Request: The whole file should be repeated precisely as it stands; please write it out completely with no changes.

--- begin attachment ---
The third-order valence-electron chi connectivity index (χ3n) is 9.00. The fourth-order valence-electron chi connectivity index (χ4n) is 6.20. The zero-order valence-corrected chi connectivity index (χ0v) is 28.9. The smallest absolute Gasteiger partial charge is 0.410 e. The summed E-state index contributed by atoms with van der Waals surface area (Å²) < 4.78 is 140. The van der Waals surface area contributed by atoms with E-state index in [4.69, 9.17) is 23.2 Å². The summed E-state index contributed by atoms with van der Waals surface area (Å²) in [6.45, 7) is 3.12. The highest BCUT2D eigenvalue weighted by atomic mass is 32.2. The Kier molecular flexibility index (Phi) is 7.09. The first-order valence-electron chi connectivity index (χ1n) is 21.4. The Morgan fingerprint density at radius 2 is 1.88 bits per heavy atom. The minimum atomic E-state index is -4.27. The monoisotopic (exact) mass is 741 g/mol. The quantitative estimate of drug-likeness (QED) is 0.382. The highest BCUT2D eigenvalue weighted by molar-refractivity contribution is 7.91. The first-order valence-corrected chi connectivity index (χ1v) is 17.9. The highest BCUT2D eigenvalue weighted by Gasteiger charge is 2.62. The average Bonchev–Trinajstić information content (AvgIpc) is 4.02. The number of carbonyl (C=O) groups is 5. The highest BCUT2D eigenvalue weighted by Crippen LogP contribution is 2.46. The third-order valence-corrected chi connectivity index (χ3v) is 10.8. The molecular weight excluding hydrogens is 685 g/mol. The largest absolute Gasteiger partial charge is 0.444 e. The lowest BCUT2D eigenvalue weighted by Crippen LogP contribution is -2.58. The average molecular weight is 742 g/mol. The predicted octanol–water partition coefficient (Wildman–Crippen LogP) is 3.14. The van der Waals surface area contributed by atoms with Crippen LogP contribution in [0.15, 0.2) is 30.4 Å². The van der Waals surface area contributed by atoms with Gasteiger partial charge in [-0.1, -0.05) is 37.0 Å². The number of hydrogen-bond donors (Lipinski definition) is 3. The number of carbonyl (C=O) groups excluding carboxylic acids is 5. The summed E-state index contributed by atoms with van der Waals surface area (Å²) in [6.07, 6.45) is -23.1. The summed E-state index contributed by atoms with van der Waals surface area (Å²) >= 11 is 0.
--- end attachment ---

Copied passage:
The third-order valence-electron chi connectivity index (χ3n) is 9.00. The fourth-order valence-electron chi connectivity index (χ4n) is 6.20. The zero-order valence-corrected chi connectivity index (χ0v) is 28.9. The smallest absolute Gasteiger partial charge is 0.410 e. The summed E-state index contributed by atoms with van der Waals surface area (Å²) < 4.78 is 140. The van der Waals surface area contributed by atoms with E-state index in [4.69, 9.17) is 23.2 Å². The summed E-state index contributed by atoms with van der Waals surface area (Å²) in [6.45, 7) is 3.12. The highest BCUT2D eigenvalue weighted by atomic mass is 32.2. The Kier molecular flexibility index (Phi) is 7.09. The first-order valence-electron chi connectivity index (χ1n) is 21.4. The Morgan fingerprint density at radius 2 is 1.88 bits per heavy atom. The minimum atomic E-state index is -4.27. The monoisotopic (exact) mass is 741 g/mol. The quantitative estimate of drug-likeness (QED) is 0.382. The highest BCUT2D eigenvalue weighted by molar-refractivity contribution is 7.91. The first-order valence-corrected chi connectivity index (χ1v) is 17.9. The highest BCUT2D eigenvalue weighted by Gasteiger charge is 2.62. The average Bonchev–Trinajstić information content (AvgIpc) is 4.02. The number of carbonyl (C=O) groups is 5. The highest BCUT2D eigenvalue weighted by Crippen LogP contribution is 2.46. The third-order valence-corrected chi connectivity index (χ3v) is 10.8. The molecular weight excluding hydrogens is 685 g/mol. The largest absolute Gasteiger partial charge is 0.444 e. The lowest BCUT2D eigenvalue weighted by Crippen LogP contribution is -2.58. The average molecular weight is 742 g/mol. The predicted octanol–water partition coefficient (Wildman–Crippen LogP) is 3.14. The van der Waals surface area contributed by atoms with Crippen LogP contribution in [0.15, 0.2) is 30.4 Å². The van der Waals surface area contributed by atoms with Gasteiger partial charge in [-0.1, -0.05) is 37.0 Å². The number of hydrogen-bond donors (Lipinski definition) is 3. The number of carbonyl (C=O) groups excluding carboxylic acids is 5. The summed E-state index contributed by atoms with van der Waals surface area (Å²) in [6.07, 6.45) is -23.1. The summed E-state index contributed by atoms with van der Waals surface area (Å²) >= 11 is 0.